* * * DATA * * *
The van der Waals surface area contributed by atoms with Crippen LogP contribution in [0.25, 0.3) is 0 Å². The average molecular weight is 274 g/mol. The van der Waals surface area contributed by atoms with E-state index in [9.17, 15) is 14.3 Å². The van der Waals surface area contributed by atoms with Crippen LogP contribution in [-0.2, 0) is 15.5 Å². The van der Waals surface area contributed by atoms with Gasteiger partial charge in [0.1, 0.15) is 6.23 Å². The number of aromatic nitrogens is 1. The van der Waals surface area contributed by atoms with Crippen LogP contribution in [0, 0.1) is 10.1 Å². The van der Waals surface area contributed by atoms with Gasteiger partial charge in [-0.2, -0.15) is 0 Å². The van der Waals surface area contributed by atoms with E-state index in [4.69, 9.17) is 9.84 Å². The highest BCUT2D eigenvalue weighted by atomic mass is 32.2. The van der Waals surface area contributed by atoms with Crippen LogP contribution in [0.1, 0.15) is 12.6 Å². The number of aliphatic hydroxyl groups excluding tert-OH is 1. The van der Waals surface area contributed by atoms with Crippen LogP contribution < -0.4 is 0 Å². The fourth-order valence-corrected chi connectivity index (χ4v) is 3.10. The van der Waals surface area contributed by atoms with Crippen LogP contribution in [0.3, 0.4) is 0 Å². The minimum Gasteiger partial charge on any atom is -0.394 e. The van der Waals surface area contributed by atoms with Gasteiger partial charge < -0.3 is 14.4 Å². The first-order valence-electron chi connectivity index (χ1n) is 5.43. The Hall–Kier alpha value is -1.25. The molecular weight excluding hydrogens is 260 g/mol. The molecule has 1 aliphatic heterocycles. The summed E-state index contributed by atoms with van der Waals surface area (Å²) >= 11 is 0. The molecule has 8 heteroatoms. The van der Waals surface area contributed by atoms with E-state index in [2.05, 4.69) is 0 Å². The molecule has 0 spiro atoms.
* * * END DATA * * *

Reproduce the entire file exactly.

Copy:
The van der Waals surface area contributed by atoms with Crippen LogP contribution in [0.25, 0.3) is 0 Å². The average molecular weight is 274 g/mol. The van der Waals surface area contributed by atoms with E-state index in [9.17, 15) is 14.3 Å². The van der Waals surface area contributed by atoms with Crippen LogP contribution in [-0.2, 0) is 15.5 Å². The van der Waals surface area contributed by atoms with Gasteiger partial charge in [0.1, 0.15) is 6.23 Å². The number of aromatic nitrogens is 1. The van der Waals surface area contributed by atoms with Crippen LogP contribution in [0, 0.1) is 10.1 Å². The van der Waals surface area contributed by atoms with Gasteiger partial charge in [-0.2, -0.15) is 0 Å². The van der Waals surface area contributed by atoms with E-state index in [4.69, 9.17) is 9.84 Å². The highest BCUT2D eigenvalue weighted by atomic mass is 32.2. The van der Waals surface area contributed by atoms with Crippen LogP contribution in [0.1, 0.15) is 12.6 Å². The number of aliphatic hydroxyl groups excluding tert-OH is 1. The van der Waals surface area contributed by atoms with Crippen LogP contribution < -0.4 is 0 Å². The fourth-order valence-corrected chi connectivity index (χ4v) is 3.10. The van der Waals surface area contributed by atoms with Crippen LogP contribution in [0.3, 0.4) is 0 Å². The minimum Gasteiger partial charge on any atom is -0.394 e. The van der Waals surface area contributed by atoms with Gasteiger partial charge < -0.3 is 14.4 Å². The first-order valence-electron chi connectivity index (χ1n) is 5.43. The Hall–Kier alpha value is -1.25. The molecular weight excluding hydrogens is 260 g/mol. The molecule has 1 aliphatic heterocycles. The summed E-state index contributed by atoms with van der Waals surface area (Å²) >= 11 is 0. The molecule has 8 heteroatoms. The van der Waals surface area contributed by atoms with E-state index in [2.05, 4.69) is 0 Å². The molecule has 0 spiro atoms.